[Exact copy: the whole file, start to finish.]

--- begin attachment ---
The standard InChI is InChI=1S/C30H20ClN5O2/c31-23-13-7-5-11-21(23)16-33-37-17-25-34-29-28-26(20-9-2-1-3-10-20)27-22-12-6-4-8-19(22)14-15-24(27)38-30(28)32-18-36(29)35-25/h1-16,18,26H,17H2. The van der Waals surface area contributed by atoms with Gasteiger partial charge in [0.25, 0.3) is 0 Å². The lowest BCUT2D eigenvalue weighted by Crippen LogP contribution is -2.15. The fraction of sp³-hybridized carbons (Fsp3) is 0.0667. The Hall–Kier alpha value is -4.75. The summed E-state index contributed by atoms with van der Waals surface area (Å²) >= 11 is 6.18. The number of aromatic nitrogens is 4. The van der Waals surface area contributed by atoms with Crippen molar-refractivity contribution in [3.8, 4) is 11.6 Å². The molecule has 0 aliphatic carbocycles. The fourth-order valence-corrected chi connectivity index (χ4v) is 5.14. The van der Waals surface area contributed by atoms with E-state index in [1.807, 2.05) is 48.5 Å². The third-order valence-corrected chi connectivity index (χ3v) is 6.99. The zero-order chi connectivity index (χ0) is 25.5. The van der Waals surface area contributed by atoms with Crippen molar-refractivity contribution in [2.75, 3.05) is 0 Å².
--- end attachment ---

The standard InChI is InChI=1S/C30H20ClN5O2/c31-23-13-7-5-11-21(23)16-33-37-17-25-34-29-28-26(20-9-2-1-3-10-20)27-22-12-6-4-8-19(22)14-15-24(27)38-30(28)32-18-36(29)35-25/h1-16,18,26H,17H2. The van der Waals surface area contributed by atoms with Gasteiger partial charge in [0.25, 0.3) is 0 Å². The lowest BCUT2D eigenvalue weighted by Crippen LogP contribution is -2.15. The fraction of sp³-hybridized carbons (Fsp3) is 0.0667. The Hall–Kier alpha value is -4.75. The summed E-state index contributed by atoms with van der Waals surface area (Å²) >= 11 is 6.18. The number of aromatic nitrogens is 4. The van der Waals surface area contributed by atoms with Crippen molar-refractivity contribution in [3.8, 4) is 11.6 Å². The molecule has 0 aliphatic carbocycles. The fourth-order valence-corrected chi connectivity index (χ4v) is 5.14. The van der Waals surface area contributed by atoms with E-state index in [1.807, 2.05) is 48.5 Å². The third-order valence-corrected chi connectivity index (χ3v) is 6.99. The zero-order chi connectivity index (χ0) is 25.5. The van der Waals surface area contributed by atoms with Crippen molar-refractivity contribution in [2.75, 3.05) is 0 Å².